By ZHIQI SCARLETT CHEN
Three prominent whistleblowers spoke at noon Tuesday at the University of Southern California’s Annenberg School of Communication and journalism, kicking off a two-day American Whistleblower Tour Event.
The event discussed the relationship between journalists and whistleblowers when dealing with the U.S. National Security Agency and intelligence programs. Panelists included Jesselyn Radack, attorney for Edward Snowden and former ethics advisor of the U.S. Department of Justice, Thomas Drake, NAS whistleblower and Richard Reeves, veteran journalist, author and professor at Annenberg.
More than 50 students attended the event. Panelists Radack and Drake will speak again on the role of watchdogs in the national security era Tuesday night, along with Daniel Ellsberg, former Pentagon analyst and whistleblower.
The nation and the world have been debating how to draw the line between freedom of speech and national security after Edward Snowden, former employee of the Central Intelligence Agency and former contractor for the National Security Agency, disclosed information to a British news agency, The Guardian.
During the event, Reeves talked about the history of whistleblowers in America and shared his encounter and opinion about A. Ernest Fitzgerald, who reported a $2.3 million cost overrun in the Lockheed C-5 aircraft program. Reeves said that the U.S. is a nation that celebrates individualism. Therefore, whistleblowers have played an important role in the nation.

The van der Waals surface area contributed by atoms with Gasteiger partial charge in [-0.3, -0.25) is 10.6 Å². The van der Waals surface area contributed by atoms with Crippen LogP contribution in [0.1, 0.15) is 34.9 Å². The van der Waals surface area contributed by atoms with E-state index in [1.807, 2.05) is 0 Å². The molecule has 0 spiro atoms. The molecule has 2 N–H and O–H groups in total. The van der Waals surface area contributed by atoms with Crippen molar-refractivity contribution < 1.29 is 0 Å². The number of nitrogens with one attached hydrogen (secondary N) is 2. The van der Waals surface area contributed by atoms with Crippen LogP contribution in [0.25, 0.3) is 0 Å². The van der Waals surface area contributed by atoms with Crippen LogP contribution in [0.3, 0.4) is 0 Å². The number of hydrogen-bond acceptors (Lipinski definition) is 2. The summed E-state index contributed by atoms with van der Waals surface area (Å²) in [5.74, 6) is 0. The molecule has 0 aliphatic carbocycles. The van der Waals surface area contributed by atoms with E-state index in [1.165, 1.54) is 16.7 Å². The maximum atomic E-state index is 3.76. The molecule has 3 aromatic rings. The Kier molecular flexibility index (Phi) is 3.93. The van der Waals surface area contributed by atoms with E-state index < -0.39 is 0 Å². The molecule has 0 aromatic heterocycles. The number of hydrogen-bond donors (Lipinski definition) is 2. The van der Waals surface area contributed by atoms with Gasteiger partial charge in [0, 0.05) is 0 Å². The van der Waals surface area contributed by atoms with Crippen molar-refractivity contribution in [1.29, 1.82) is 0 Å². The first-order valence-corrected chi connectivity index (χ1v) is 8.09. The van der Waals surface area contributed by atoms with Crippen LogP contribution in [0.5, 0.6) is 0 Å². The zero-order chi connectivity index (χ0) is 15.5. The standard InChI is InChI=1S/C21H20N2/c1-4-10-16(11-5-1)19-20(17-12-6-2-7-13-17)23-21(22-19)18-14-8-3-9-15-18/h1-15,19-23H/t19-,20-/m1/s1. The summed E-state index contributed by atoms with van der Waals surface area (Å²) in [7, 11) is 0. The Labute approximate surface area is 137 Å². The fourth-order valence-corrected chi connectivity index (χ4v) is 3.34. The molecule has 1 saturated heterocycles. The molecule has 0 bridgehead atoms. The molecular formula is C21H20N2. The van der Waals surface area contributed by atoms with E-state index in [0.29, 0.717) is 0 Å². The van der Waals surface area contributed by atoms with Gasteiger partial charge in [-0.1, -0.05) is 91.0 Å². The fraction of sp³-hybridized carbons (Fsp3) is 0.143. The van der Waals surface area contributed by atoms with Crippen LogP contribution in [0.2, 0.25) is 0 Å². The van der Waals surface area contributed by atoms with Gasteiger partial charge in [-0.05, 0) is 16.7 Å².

Radack believes that national security is the reason why journalists and whistleblowers have limited protections. She said that only a few journalists are willing to give up their freedom to protect their sources. She points out that the U.S. government should not interfere with the press, but what they have repeatedly done so by subpoenaing journalists for their sources. Radack used the case of New York Times Reporter James Risen, who fought against Obama Administration and refused to testify against his source, to demonstrate to USC students.
On the other hand, Radack says that major media outlets will not publish whistleblowers’ stories for fear of jeopardizing their relationship with government sources.
Drake agreed with Radack, adding that the U.S. government is the biggest leaker.
The government has set up double standards to the press and to themselves said Drake.
Drake talked about his experience being interrogated by the government and believed that the government is constantly broadening surveillance over media.
In the discussion session, Annenberg journalism students shared their concerns over government surveillance and how this could influence their future careers. Radack and Drake asked students to be aware of what information they were dealing with and use data encryption and decryption computer programs, such as Pretty Good Privacy and Off-the-Record Messaging to protect themselves. However, there is no guaranteed way to proect one’s privacy, according to Radack and Drake.
“You have to be prudent, ” said Drake.
Annenberg has been preparing this series of events since last summer, after professor Sandy Tolan got a call from Alison Glick, education coordinator at Government Accountability Project, asking if the school wanted to co-sponsor and co-operate the events.
Michael Parks, director of Annenberg school of journalism, and his colleges felt that having whistleblowers talk to students would get students connected to current events.
Tolan said that journalists were dealing with questions of privacy, freedom and revelation of leaks. So it is important for students to hear voices from the real world on protecting sources.
“We don’t really think about how much it means for people who are out there on the front lines, making decisions that could cause them, even their freedom if they are willing to go to jail to protect their sources,” said Tolan. “The protection of the sources is one of the journalists’ most sacred trusts and to bring people who have really pay the price and willing to stand up for what they believe in.”